And so, the determination, as you put it, to get to the Hamas leadership, even if they’re under a hospital, represents the profound turnaround in the Israeli public in relation to fighting this war. That’s first of all. Second,

Donniel: So let’s stop there a second. Yossi, just, because I, the willingness to capture Shifa is Israel post October 7th. This is, it almost symbolizes a completely different mindset.

Yossi: Yes, that’s right. Yes.

You know something, I was thinking about something that Menachem Begin said in 1982 during the Lebanon War. And when he said it, then I cringed. And you’ll remember this, Donniel. He said that as the Israeli army was moving toward Beirut and encircling Yasser Arafat’s bunker, he felt like an ally general moving on Hitler’s bunker.

And at the time I felt this was a violation of the memory of the Holocaust, this was Holocaust abuse. This time I don’t like Holocaust analogies, but I’m less uncomfortable with it. And I realized that, and again, I’m not speaking intellectually now, emotionally. It’s, there’s something about Berlin 1945 that is in the Israeli psyche as we’re moving against the Hamas leadership. That’s what October 7th did for us.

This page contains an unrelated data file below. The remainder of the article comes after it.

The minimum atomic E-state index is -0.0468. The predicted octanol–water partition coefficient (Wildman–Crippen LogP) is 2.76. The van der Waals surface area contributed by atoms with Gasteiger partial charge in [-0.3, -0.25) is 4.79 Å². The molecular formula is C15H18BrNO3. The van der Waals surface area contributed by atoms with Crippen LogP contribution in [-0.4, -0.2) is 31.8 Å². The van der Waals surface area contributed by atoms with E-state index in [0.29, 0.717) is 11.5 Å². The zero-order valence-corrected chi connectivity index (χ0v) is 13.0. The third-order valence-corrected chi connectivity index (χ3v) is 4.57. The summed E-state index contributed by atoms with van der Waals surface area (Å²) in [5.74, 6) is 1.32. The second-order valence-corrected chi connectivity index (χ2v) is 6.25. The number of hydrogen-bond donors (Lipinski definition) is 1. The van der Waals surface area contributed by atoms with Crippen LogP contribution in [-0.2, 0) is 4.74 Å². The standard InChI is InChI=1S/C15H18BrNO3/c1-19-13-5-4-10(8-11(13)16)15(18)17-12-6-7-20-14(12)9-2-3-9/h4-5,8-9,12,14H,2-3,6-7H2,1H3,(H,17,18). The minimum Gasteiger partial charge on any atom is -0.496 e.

And again, one can argue, and I do, that this is not, we are not in the 1930s, let alone the 1940s. It’s very dangerous to go there. But emotionally, something deep has changed.

So that’s the first thing, Donniel. The second thing is really what you’re laying out here, which is the elusiveness, the maddening elusiveness of fighting this kind of war against that kind of enemy under these impossible circumstances, where Hamas, they’re among the civilians, they’re not among, where are they? They’re nowhere and they’re everywhere.

And we have made a commitment as a society, an explicit commitment to defeat Hamas, whatever that means. And I think each of us will answer that in a different way. For me, it means getting the Hamas leadership, making sure that by the end of this war, the Hamas leadership is either dead or in exile in Qatar or Turkey. But where are they?

And so, we’ve shown our absolute seriousness in entering Shifa. We are determined to restore the credibility of our military deterrence. We are determined to restore the credibility of Israel as a safe refuge of the Jewish people and not allow that genocidal leadership to remain on our borders. That’s what it means to go into Shifa, but they’re not there. So what does that mean, Donniel? What does that mean?